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The Plant Hunters: The Adventures of the World's Greatest Botanical Explorers
Synopses & Reviews
From the Ancient Egyptians to the travelers along the silk and spice routes to the scientists still uncovering nearly 200 species a day, Plant Hunters tells the story of our obsession with all things that grow-both for their beauty and their economic potential. Accompanied by hundreds of beautiful illustrations, this intriguing tale moves from East to West and back again, introducing the botanists, explorers, and empire builders who gathered plants such as the coconut tree, roses, and numerous fruits and vegetables and brought them to foreign lands. These are the stories behind the plants we now take for granted in our gardens, as well as those that have enriched and impoverished nations.
"Kew 250th, plants, people, possibilities"--Slip case.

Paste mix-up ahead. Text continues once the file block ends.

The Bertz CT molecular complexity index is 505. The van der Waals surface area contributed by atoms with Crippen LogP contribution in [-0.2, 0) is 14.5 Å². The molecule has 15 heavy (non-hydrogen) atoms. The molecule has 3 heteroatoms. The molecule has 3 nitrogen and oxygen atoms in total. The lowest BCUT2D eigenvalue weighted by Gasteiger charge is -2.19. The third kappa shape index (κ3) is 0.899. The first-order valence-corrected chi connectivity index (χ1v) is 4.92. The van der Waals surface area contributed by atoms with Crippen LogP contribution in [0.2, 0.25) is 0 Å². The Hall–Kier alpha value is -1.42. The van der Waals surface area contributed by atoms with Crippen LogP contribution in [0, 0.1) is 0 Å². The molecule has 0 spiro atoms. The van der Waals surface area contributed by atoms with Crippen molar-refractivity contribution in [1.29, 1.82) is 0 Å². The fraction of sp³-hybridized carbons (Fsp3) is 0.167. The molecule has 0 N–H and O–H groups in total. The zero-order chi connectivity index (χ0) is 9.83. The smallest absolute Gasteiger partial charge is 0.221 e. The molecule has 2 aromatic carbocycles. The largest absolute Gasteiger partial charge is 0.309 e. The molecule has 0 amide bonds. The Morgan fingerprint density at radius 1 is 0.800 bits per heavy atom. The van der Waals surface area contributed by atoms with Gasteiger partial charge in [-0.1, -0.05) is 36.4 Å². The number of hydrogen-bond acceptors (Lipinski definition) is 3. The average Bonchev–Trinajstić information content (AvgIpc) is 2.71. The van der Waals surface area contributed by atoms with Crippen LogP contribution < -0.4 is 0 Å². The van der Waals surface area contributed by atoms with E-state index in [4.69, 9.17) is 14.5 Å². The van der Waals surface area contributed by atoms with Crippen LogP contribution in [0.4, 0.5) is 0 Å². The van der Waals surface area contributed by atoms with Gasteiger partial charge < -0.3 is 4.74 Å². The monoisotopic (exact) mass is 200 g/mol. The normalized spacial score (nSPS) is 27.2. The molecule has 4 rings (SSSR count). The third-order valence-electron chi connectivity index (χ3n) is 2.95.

From our hunter-gatherer ancestors to the first agricultural societies and beyond, the great events of history have been entwined with the discovery and utilization of plant species for medicinal, nutritional, and commercial purposes. Now, as we face the challenges of climate change, our relationship with plants is more important than ever. Featuring many rare images from the archives of the Royal Botanic Gardens at Kew, and 12 items of facsimile memorabilia--including extracts from the notebooks of famed explorers and naturalists--The Plant Hunters casts a fascinating light on the human past . . . and future.
About the Author
Carolyn Fry is a Fellow of the Royal Geographical Society and the former editor of its magazine, Geographical. She is the author of The World of Kew (a BBC TV series tie-in) and a contributor to various magazines, including BBC Online (science and technology) and Kew magazine
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